Unusually deep earthquakes occur beneath rift segments with and without surface expressions of magmatism in the East African Rift system (EARS). The Tanganyika rift is part of the Western rift and has no surface evidence of magmatism. The TANG14 array was deployed in the southern Tanganyika rift, where earthquakes of magnitude up to 7.4 have occurred, to probe crust and upper mantle structure and evaluate fault kinematics. 474 earthquakes detected between June 2014 and September 2015 are located using a new regional velocity model. The precise locations, magnitudes and source mechanisms of local and teleseismic earthquakes are used to determine seismogenic layer thickness, delineate active faults, evaluate regional extension direction, and evaluate kinematics of border faults. The active faults span more than 350 km with deep normal faults transecting the thick Bangweulu craton, indicating a wide plate boundary zone. The seismogenic layer thickness is 42 km, spanning the entire crust beneath the rift basins and their uplifted flanks. Earthquakes in the upper mantle are also detected. Deep earthquakes with steep nodal planes occur along subsurface projections of Tanganyika and Rukwa border faults, indicating that large offset (≥ 5 km) faults penetrate to the base of the crust, and are the current locus of strain. The focal mechanisms, continuous depth distribution, and correlation with mapped structures indicate that steep, deep border faults maintain a half‐graben morphology over at least 12 My of basin evolution. Fault scaling based on our results suggests M > 7 earthquakes along Tanganyika border faults are possible.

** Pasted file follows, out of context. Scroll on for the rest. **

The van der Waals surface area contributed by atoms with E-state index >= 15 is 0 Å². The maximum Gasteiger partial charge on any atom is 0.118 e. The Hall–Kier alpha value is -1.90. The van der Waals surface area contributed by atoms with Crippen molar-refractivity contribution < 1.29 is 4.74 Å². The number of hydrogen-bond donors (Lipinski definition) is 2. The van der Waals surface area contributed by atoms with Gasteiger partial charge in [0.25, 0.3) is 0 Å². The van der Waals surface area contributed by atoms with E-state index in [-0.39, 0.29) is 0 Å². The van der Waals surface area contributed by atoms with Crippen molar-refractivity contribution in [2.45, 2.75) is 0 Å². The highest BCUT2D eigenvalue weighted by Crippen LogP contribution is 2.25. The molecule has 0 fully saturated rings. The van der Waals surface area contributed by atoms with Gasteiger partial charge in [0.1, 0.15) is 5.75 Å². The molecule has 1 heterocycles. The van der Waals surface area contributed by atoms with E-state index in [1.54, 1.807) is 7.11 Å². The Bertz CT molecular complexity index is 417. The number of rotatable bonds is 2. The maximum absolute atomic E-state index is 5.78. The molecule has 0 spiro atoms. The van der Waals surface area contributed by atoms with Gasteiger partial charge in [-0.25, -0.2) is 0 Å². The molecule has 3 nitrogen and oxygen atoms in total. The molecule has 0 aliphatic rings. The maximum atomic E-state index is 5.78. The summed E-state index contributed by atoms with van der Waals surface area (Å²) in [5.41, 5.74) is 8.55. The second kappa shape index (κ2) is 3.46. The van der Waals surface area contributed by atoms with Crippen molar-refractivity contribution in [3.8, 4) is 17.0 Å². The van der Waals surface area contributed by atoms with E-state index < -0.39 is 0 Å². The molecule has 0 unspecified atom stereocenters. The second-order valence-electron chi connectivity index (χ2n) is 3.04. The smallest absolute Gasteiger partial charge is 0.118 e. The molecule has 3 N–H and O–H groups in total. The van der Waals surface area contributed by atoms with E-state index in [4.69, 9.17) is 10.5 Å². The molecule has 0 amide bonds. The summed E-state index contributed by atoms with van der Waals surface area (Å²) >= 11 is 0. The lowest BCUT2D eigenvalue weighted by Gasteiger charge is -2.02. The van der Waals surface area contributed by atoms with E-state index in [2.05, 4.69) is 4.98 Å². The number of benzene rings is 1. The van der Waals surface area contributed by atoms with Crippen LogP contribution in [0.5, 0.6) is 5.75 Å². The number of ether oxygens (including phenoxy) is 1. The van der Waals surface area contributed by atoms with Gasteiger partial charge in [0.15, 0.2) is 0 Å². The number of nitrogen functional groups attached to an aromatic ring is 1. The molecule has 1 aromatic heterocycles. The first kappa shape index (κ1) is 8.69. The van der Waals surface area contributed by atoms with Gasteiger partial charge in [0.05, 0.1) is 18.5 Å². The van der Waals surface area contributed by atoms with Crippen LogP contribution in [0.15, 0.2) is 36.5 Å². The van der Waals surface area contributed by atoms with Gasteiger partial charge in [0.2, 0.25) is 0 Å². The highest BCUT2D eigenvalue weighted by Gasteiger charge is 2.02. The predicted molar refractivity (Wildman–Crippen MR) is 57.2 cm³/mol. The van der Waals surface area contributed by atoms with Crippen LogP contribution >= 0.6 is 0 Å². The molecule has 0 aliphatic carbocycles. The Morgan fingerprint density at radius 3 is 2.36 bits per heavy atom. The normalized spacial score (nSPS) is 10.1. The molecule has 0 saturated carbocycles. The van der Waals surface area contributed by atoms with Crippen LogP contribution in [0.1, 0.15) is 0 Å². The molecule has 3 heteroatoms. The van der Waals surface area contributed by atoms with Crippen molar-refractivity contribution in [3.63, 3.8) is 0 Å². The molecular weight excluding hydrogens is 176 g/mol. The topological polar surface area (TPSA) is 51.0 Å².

Text
Lavayssi-re_et_al-2019-Tectonics - Accepted Manuscript
Download (1MB)

More information

Accepted/In Press date: 30 January 2019
e-pub ahead of print date: 3 February 2019
Published date: 7 February 2019

Identifiers

Local EPrints ID: 428264
URI: https://eprints.soton.ac.uk/id/eprint/428264
ISSN: 0278-7407
PURE UUID: 777af5fe-21c0-4163-94b9-edb915c4ac0d
ORCID for Finnigan Illsley-Kemp: ORCID iD orcid.org/0000-0002-7114-033X
ORCID for Derek Keir: ORCID iD orcid.org/0000-0001-8787-8446

Catalogue record

Date deposited: 19 Feb 2019 17:30
Last modified: 15 Aug 2019 04:01

Export record

Altmetrics

Contributors

Author: Connor Drooff
Author: Cynthia Ebinger
Author: Ryan Gallacher
Author: Sarah J. Oliva
Author: Derek Keir ORCID iD

University divisions

Download statistics

Downloads from ePrints over the past year. Other digital versions may also be available to download e.g. from the publisher's website.

View more statistics

Atom RSS 1.0 RSS 2.0

Contact ePrints Soton: eprints@soton.ac.uk

ePrints Soton supports OAI 2.0 with a base URL of https://eprints.soton.ac.uk/cgi/oai2

This repository has been built using EPrints software, developed at the University of Southampton, but available to everyone to use.

We use cookies to ensure that we give you the best experience on our website. If you continue without changing your settings, we will assume that you are happy to receive cookies on the University of Southampton website.

×